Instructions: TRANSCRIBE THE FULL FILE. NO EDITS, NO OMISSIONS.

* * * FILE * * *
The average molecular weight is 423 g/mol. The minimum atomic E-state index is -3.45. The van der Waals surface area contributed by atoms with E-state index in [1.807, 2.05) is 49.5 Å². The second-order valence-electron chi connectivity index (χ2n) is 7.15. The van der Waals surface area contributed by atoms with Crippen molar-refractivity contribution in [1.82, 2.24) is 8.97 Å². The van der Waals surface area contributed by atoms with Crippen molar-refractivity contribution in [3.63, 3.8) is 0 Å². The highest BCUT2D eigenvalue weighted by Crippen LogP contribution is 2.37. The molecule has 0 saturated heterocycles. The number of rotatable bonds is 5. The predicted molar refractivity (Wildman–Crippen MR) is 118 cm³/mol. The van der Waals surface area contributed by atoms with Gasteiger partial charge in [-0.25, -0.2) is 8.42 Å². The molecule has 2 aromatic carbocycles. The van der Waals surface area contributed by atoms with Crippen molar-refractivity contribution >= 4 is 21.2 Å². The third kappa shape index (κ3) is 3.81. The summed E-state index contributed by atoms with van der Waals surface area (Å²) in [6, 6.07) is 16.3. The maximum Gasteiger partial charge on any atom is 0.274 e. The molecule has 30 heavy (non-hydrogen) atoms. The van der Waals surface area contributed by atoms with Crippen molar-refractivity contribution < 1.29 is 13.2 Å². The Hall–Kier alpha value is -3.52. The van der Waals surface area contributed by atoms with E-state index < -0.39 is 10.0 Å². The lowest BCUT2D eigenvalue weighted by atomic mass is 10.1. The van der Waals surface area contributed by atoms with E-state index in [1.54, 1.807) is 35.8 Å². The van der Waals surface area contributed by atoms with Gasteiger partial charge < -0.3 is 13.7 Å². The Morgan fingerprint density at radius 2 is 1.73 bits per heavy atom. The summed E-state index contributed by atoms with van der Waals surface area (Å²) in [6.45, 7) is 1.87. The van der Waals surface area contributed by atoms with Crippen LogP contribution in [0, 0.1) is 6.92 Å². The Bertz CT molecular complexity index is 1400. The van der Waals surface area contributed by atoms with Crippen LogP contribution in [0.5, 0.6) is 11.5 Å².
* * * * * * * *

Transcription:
The average molecular weight is 423 g/mol. The minimum atomic E-state index is -3.45. The van der Waals surface area contributed by atoms with E-state index in [1.807, 2.05) is 49.5 Å². The second-order valence-electron chi connectivity index (χ2n) is 7.15. The van der Waals surface area contributed by atoms with Crippen molar-refractivity contribution in [1.82, 2.24) is 8.97 Å². The van der Waals surface area contributed by atoms with Crippen molar-refractivity contribution in [3.63, 3.8) is 0 Å². The highest BCUT2D eigenvalue weighted by Crippen LogP contribution is 2.37. The molecule has 0 saturated heterocycles. The number of rotatable bonds is 5. The predicted molar refractivity (Wildman–Crippen MR) is 118 cm³/mol. The van der Waals surface area contributed by atoms with Gasteiger partial charge in [-0.25, -0.2) is 8.42 Å². The molecule has 2 aromatic carbocycles. The van der Waals surface area contributed by atoms with Crippen molar-refractivity contribution >= 4 is 21.2 Å². The third kappa shape index (κ3) is 3.81. The summed E-state index contributed by atoms with van der Waals surface area (Å²) in [6, 6.07) is 16.3. The maximum Gasteiger partial charge on any atom is 0.274 e. The molecule has 30 heavy (non-hydrogen) atoms. The van der Waals surface area contributed by atoms with Crippen molar-refractivity contribution < 1.29 is 13.2 Å². The Hall–Kier alpha value is -3.52. The van der Waals surface area contributed by atoms with E-state index < -0.39 is 10.0 Å². The lowest BCUT2D eigenvalue weighted by atomic mass is 10.1. The van der Waals surface area contributed by atoms with E-state index in [1.54, 1.807) is 35.8 Å². The van der Waals surface area contributed by atoms with Gasteiger partial charge < -0.3 is 13.7 Å². The Morgan fingerprint density at radius 2 is 1.73 bits per heavy atom. The summed E-state index contributed by atoms with van der Waals surface area (Å²) in [6.45, 7) is 1.87. The van der Waals surface area contributed by atoms with Crippen LogP contribution in [0, 0.1) is 6.92 Å². The Bertz CT molecular complexity index is 1400. The van der Waals surface area contributed by atoms with Crippen LogP contribution in [0.5, 0.6) is 11.5 Å².